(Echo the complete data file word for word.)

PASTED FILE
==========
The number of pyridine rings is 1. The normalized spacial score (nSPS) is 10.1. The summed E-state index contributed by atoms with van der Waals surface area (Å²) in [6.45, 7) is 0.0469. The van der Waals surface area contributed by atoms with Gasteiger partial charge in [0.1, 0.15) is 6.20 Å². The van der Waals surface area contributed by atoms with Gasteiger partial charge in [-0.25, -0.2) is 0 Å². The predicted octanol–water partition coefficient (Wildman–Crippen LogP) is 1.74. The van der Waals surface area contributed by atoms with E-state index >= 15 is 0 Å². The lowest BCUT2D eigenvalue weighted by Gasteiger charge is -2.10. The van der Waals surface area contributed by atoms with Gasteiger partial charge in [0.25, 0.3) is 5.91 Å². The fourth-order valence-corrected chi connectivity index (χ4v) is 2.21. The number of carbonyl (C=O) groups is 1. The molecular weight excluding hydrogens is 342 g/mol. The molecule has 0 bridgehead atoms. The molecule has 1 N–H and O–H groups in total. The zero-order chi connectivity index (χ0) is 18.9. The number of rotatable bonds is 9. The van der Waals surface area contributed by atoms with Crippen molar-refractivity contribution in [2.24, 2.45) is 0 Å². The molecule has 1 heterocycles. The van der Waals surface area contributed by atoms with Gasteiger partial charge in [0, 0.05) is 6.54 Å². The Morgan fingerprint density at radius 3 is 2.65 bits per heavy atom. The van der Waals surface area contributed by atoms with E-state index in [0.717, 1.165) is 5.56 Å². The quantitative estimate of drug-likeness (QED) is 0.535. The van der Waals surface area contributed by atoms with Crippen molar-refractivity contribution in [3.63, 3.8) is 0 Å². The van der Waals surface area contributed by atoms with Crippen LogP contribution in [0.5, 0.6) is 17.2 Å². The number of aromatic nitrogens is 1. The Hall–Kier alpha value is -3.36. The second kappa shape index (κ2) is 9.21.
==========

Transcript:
The number of pyridine rings is 1. The normalized spacial score (nSPS) is 10.1. The summed E-state index contributed by atoms with van der Waals surface area (Å²) in [6.45, 7) is 0.0469. The van der Waals surface area contributed by atoms with Gasteiger partial charge in [0.1, 0.15) is 6.20 Å². The van der Waals surface area contributed by atoms with Gasteiger partial charge in [-0.25, -0.2) is 0 Å². The predicted octanol–water partition coefficient (Wildman–Crippen LogP) is 1.74. The van der Waals surface area contributed by atoms with E-state index >= 15 is 0 Å². The lowest BCUT2D eigenvalue weighted by Gasteiger charge is -2.10. The van der Waals surface area contributed by atoms with Gasteiger partial charge in [0.25, 0.3) is 5.91 Å². The fourth-order valence-corrected chi connectivity index (χ4v) is 2.21. The number of carbonyl (C=O) groups is 1. The molecular weight excluding hydrogens is 342 g/mol. The molecule has 0 bridgehead atoms. The molecule has 1 N–H and O–H groups in total. The zero-order chi connectivity index (χ0) is 18.9. The number of rotatable bonds is 9. The van der Waals surface area contributed by atoms with Crippen molar-refractivity contribution in [2.24, 2.45) is 0 Å². The molecule has 1 heterocycles. The van der Waals surface area contributed by atoms with Gasteiger partial charge in [0, 0.05) is 6.54 Å². The Morgan fingerprint density at radius 3 is 2.65 bits per heavy atom. The van der Waals surface area contributed by atoms with E-state index in [0.717, 1.165) is 5.56 Å². The quantitative estimate of drug-likeness (QED) is 0.535. The van der Waals surface area contributed by atoms with Crippen molar-refractivity contribution in [3.63, 3.8) is 0 Å². The van der Waals surface area contributed by atoms with Crippen LogP contribution in [0.5, 0.6) is 17.2 Å². The number of aromatic nitrogens is 1. The Hall–Kier alpha value is -3.36. The second kappa shape index (κ2) is 9.21.